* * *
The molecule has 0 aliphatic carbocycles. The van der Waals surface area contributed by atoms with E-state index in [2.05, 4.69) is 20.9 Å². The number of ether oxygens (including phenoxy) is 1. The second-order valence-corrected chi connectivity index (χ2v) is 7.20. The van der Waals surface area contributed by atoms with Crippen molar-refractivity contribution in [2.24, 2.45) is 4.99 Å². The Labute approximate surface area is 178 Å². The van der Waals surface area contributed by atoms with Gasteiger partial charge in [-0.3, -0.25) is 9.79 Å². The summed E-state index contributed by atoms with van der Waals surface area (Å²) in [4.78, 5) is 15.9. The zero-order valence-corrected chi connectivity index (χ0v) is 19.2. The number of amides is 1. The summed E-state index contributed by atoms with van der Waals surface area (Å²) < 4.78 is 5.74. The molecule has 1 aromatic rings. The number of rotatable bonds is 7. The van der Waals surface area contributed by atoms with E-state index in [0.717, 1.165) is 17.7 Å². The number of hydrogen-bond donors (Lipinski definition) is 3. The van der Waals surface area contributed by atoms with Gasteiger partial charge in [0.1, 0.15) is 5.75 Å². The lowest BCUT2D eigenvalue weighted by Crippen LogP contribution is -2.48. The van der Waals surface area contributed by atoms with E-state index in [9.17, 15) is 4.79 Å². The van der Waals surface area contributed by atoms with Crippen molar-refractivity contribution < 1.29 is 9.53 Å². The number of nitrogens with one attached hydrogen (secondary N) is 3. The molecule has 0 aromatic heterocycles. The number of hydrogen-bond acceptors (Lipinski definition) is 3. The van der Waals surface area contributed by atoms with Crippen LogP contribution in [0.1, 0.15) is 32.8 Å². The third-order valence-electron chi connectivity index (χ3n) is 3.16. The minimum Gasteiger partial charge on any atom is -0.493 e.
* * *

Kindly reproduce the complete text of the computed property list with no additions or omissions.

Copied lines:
The molecule has 0 aliphatic carbocycles. The van der Waals surface area contributed by atoms with E-state index in [2.05, 4.69) is 20.9 Å². The number of ether oxygens (including phenoxy) is 1. The second-order valence-corrected chi connectivity index (χ2v) is 7.20. The van der Waals surface area contributed by atoms with Crippen molar-refractivity contribution in [2.24, 2.45) is 4.99 Å². The Labute approximate surface area is 178 Å². The van der Waals surface area contributed by atoms with Gasteiger partial charge in [-0.3, -0.25) is 9.79 Å². The summed E-state index contributed by atoms with van der Waals surface area (Å²) in [4.78, 5) is 15.9. The zero-order valence-corrected chi connectivity index (χ0v) is 19.2. The number of amides is 1. The summed E-state index contributed by atoms with van der Waals surface area (Å²) < 4.78 is 5.74. The molecule has 1 aromatic rings. The number of rotatable bonds is 7. The van der Waals surface area contributed by atoms with E-state index in [0.717, 1.165) is 17.7 Å². The number of hydrogen-bond donors (Lipinski definition) is 3. The van der Waals surface area contributed by atoms with Gasteiger partial charge in [0.1, 0.15) is 5.75 Å². The lowest BCUT2D eigenvalue weighted by Crippen LogP contribution is -2.48. The van der Waals surface area contributed by atoms with E-state index in [9.17, 15) is 4.79 Å². The van der Waals surface area contributed by atoms with Crippen molar-refractivity contribution < 1.29 is 9.53 Å². The number of nitrogens with one attached hydrogen (secondary N) is 3. The molecule has 0 aromatic heterocycles. The number of hydrogen-bond acceptors (Lipinski definition) is 3. The van der Waals surface area contributed by atoms with Crippen LogP contribution in [0.1, 0.15) is 32.8 Å². The third-order valence-electron chi connectivity index (χ3n) is 3.16. The minimum Gasteiger partial charge on any atom is -0.493 e.